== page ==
Two years ago, the voters of the Fifth District entrusted me with the responsibility of representing them on the Baltimore County Council. I would like to thank my family, community leaders, business owners, and everyone who has contacted my office to offer their advice and support.
I promised to be an independent voice on the County Council, and I have differed with some of my colleagues and the administration on some issues. I joined with my Republican colleague Todd Huff to oppose an expansion of the speed camera program, for instance, and to support term limits for County Councilmembers. But I also promised to build coalitions across party lines to get things done for our communities.
Reforming county government. One of my first bills required that an input meeting for a proposed development optimally be held near the affected neighborhood. That bill set the stage for several bills, many of which I cosponsored with Councilman Tom Quirk, that have made county government more accessible to the public. We reformed the Planned Unit Development process by requiring agency review and a Community Input Meeting before a County Councilmember initiates a PUD resolution. We passed a bill that expands a property tax credit for energy-efficient homes, and enacted legislation that requires on-line posting of proposed regulations.
Preserving open space. I am perhaps most proud of the bill I sponsored this year that created the first-ever open space zoning classification. During the rezoning process, we designated 173 acres in the Fifth District as "open space zoning," more than any other Council district. Altogether, at my request, the Council downzoned more than 417 acres to protect our communities from overdevelopment, including the most land ever downzoned in Towson, Carney, and the Cromwell Valley.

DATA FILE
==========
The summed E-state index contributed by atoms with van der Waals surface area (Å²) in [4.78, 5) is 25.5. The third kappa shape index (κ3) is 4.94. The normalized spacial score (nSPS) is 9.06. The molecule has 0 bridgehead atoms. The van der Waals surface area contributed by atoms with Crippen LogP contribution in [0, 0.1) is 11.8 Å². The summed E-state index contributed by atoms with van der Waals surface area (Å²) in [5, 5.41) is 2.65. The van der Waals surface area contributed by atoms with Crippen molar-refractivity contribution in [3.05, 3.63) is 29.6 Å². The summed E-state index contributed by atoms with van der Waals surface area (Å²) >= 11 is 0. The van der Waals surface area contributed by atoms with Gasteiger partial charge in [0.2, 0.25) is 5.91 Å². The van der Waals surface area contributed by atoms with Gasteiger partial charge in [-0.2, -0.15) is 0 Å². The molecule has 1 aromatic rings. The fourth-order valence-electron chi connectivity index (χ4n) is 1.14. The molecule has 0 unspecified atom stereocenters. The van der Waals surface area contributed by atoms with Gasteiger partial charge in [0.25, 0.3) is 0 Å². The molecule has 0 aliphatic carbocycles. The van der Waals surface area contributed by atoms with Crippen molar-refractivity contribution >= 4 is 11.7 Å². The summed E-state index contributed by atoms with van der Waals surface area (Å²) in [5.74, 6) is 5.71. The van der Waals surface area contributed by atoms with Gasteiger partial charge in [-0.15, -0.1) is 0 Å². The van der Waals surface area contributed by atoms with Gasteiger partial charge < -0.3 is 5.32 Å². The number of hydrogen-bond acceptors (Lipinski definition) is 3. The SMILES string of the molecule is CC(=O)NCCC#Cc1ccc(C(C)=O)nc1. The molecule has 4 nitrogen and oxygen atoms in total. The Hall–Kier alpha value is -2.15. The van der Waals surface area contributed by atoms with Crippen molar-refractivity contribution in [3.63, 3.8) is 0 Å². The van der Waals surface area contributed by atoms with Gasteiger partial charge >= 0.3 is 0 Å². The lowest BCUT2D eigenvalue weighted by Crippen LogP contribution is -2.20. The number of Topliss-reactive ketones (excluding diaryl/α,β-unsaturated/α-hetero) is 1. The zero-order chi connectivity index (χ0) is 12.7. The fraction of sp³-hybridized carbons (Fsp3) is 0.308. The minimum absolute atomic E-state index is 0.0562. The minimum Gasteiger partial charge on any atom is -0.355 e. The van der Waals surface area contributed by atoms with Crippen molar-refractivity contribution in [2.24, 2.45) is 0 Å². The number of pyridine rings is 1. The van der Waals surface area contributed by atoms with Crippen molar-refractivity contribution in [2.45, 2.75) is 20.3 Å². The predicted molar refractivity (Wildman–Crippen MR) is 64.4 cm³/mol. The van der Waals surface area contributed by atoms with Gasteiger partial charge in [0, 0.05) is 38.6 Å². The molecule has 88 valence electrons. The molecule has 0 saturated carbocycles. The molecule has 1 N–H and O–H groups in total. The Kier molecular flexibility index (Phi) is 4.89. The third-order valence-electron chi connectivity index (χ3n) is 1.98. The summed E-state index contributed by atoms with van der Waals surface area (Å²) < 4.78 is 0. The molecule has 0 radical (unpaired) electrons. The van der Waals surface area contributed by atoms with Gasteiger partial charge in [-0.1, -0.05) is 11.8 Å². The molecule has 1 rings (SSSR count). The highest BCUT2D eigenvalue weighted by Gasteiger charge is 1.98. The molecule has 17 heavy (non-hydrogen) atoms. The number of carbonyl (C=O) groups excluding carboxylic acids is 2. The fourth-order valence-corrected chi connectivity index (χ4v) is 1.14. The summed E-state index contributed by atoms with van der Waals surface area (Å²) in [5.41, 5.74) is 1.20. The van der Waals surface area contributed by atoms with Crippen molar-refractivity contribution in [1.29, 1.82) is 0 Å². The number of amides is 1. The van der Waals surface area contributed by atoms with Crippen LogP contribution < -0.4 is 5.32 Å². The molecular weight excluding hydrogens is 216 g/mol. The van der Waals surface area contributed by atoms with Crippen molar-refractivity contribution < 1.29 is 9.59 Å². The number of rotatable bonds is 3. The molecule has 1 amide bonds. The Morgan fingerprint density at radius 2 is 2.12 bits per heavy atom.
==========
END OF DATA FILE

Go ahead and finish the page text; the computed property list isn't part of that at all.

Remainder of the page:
Strengthening our businesses and communities. Finally, I am happy that with limited resources, we have worked with the Kamenetz administration on some important local initiatives. New additions were funded at Stoneleigh and Hampton Elementary Schools; air conditioning is scheduled for Seven Oaks Elementary School. Acreage was added at Honeygo Park in Perry Hall, and a dog park is closer to becoming a reality. New sidewalks and trails are advancing throughout the district, routes like Chapel and Forge Roads are being resurfaced, and new businesses are anchoring Downtown Towson and Downtown Perry Hall thanks to a boost from county government.
In closing, I would like to express my deepest appreciation to the police, firefighters, and other public servants who have admirably served the Fifth District during four emergencies over the past two years. Three were natural--the two hurricanes and the Derecho--and one was the shooting at Perry Hall High School.
Thank you again for the opportunity to serve you, and to those of you who have engaged me and commented on Patch in a thoughtful manner. I always appreciate your input.